Scattered showers before 9am, then scattered showers and thunderstorms between 9am and noon, then showers likely and possibly a thunderstorm after noon. Cloudy, with a high near 51. Southeast wind around 7 mph becoming west in the afternoon. Chance of precipitation is 60%.

  2. BILL WX2DX

    Updated forecast:

    Flood Watch

    Flood Watch
    National Weather Service Riverton WY
    131 PM MDT Sun Jun 17 2018

    …Moderate to Heavy rain potential tonight through Monday
    evening…

    .Periods of showers with isolated thunderstorms will occur late
    this afternoon through tonight. Moderate to heavy rain will be
    possible. Additional rain showers will occur through Monday
    evening with isolated thunderstorms in the afternoon and evening.

    WYZ001>003-012-013-181015-
    /O.CON.KRIW.FA.A.0005.180618T0000Z-180619T0600Z/
    /00000.0.ER.000000T0000Z.000000T0000Z.000000T0000Z.OO/
    Yellowstone National Park-Absaroka Mountains-Cody Foothills-
    Teton and Gros Ventre Mountains-Jackson Hole-
    Including the cities of Lake, Mammoth, Old Faithful, Cody,
    Meeteetse, and Jackson
    131 PM MDT Sun Jun 17 2018

    …FLOOD WATCH REMAINS IN EFFECT FROM 6 PM MDT THIS EVENING
    THROUGH MONDAY EVENING…

    The Flood Watch continues for

    * A portion of northwest Wyoming, including the following areas,
    Absaroka Mountains, Cody Foothills, Jackson Hole, Teton and
    Gros Ventre Mountains, and Yellowstone National Park.

    * From 6 PM MDT this evening through Monday evening

    * Periods of Moderate to heavy rain are forecast this evening
    through Monday morning. Then, additional rain showers are
    expected Monday afternoon into Monday evening.

    * Rainfall totals of 0.75 inches to 1.5 inches are forecast with
    locally higher amounts possible.

    PRECAUTIONARY/PREPAREDNESS ACTIONS…

    A Flood Watch means there is a potential for flooding based on
    current forecasts.

    You should monitor later forecasts and be alert for possible
    Flood Warnings. Those living in areas prone to flooding should be
    prepared to take action should flooding develop.

    &&

    $$

  3. Andrew Roth

    I did Toghatee Pass (spelling?) going the other way so long ago. I was hoping that our paths would coincide at least at one point. I certainly didn’t have the cold and snow you are getting. You are pretty tough to keep going. Once you are east of the mountains, hopefully it will warm up and not give cold fingers any longer.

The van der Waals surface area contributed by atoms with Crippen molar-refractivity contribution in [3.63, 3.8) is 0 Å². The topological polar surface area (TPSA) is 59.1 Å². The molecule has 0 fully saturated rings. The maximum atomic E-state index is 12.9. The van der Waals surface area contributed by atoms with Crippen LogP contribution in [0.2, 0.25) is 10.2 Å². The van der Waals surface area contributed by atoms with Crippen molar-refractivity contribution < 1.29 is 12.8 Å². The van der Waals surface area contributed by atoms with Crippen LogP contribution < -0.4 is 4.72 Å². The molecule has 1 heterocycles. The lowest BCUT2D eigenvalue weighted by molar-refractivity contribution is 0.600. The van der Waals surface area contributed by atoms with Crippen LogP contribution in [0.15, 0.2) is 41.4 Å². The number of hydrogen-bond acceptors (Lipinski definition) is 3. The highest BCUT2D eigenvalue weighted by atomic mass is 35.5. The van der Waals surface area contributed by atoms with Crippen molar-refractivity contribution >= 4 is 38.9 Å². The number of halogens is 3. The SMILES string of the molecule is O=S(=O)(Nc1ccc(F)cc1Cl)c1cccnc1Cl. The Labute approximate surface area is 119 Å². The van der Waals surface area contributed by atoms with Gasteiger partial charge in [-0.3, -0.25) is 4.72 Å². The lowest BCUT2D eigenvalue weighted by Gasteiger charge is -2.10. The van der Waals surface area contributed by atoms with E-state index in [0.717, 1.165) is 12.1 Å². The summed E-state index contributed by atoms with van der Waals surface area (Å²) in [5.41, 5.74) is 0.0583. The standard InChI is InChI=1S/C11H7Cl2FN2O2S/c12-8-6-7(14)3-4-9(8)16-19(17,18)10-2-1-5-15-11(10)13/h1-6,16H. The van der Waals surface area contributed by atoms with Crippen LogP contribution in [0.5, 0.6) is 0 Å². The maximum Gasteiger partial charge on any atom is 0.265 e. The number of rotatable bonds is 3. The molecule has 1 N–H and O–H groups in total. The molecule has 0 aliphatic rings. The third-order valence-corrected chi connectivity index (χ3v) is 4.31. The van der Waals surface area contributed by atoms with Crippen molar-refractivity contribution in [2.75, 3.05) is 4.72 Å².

4. Connie Joki

    Yellowstone is a very busy place in the summer months, glad you made it thru safely (minus the one wipe out).

    I love reading your blog and learning of your adventures. You are doing great!

  5. BILL WX2DX

    Forecast for Central/Western Wyoming as of 6:36 MDT

    .TUESDAY…Cloudy with scattered rain showers and isolated
    thunderstorms. Some thunderstorms may produce gusty winds, small
    hail, and heavy rainfall. Highs around 68. Northeast winds around
    15 mph late in the afternoon. Chance of precipitation 50 percent.

    .TUESDAY NIGHT…Cloudy. Scattered rain showers and isolated
    thunderstorms in the evening, then scattered rain showers after
    midnight. Lows around 47. Chance of precipitation 50 percent.

    .WEDNESDAY…Cloudy. Scattered rain showers in the morning, then
    scattered rain showers and isolated thunderstorms in the
    afternoon. Highs around 66. Chance of precipitation 50 percent.

    .WEDNESDAY NIGHT…Mostly cloudy. Isolated rain showers and
    thunderstorms in the evening, then isolated rain showers after
    midnight. Lows around 46. Chance of precipitation 20 percent.

  6. Leslie Diamond

    Glad you didn’t get hurt when you fell! The scenery looks amazing! Glad you’re having such a great time. Stay safe!

  7. Terry J

    “Life is not about the pictures” So true! For the last week I’ve been in the PNW where the beauty becomes internal. Pictures are good memories, but they aren’t the whole story. We have a stunning country that needs to be seen firsthand. I’ve become protective of our natural wonders.

    Having said that, I’m gobsmacked by your views! Thanks for sharing places I might never visit.